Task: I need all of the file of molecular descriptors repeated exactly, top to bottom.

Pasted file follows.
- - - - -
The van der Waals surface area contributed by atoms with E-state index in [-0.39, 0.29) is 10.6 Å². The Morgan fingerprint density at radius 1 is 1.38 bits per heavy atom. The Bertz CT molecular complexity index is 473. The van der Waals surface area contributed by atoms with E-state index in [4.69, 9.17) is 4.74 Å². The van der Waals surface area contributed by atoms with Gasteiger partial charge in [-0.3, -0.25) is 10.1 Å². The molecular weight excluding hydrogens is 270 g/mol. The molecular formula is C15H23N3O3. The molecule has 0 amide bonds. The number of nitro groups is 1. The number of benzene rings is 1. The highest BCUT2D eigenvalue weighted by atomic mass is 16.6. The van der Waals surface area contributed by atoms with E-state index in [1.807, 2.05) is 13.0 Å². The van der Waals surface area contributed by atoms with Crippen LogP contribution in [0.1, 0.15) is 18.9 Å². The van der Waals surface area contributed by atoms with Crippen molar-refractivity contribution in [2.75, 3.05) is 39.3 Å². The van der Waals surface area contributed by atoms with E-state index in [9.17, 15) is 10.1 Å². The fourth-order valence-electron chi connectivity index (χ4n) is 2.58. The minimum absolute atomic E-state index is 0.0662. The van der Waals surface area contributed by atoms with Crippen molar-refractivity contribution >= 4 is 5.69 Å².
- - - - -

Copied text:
The van der Waals surface area contributed by atoms with E-state index in [-0.39, 0.29) is 10.6 Å². The Morgan fingerprint density at radius 1 is 1.38 bits per heavy atom. The Bertz CT molecular complexity index is 473. The van der Waals surface area contributed by atoms with E-state index in [4.69, 9.17) is 4.74 Å². The van der Waals surface area contributed by atoms with Gasteiger partial charge in [-0.3, -0.25) is 10.1 Å². The molecular weight excluding hydrogens is 270 g/mol. The molecular formula is C15H23N3O3. The molecule has 0 amide bonds. The number of nitro groups is 1. The number of benzene rings is 1. The highest BCUT2D eigenvalue weighted by atomic mass is 16.6. The van der Waals surface area contributed by atoms with E-state index in [1.807, 2.05) is 13.0 Å². The van der Waals surface area contributed by atoms with Crippen LogP contribution in [0.1, 0.15) is 18.9 Å². The van der Waals surface area contributed by atoms with Crippen molar-refractivity contribution in [2.75, 3.05) is 39.3 Å². The van der Waals surface area contributed by atoms with E-state index in [9.17, 15) is 10.1 Å². The fourth-order valence-electron chi connectivity index (χ4n) is 2.58. The minimum absolute atomic E-state index is 0.0662. The van der Waals surface area contributed by atoms with Crippen molar-refractivity contribution >= 4 is 5.69 Å².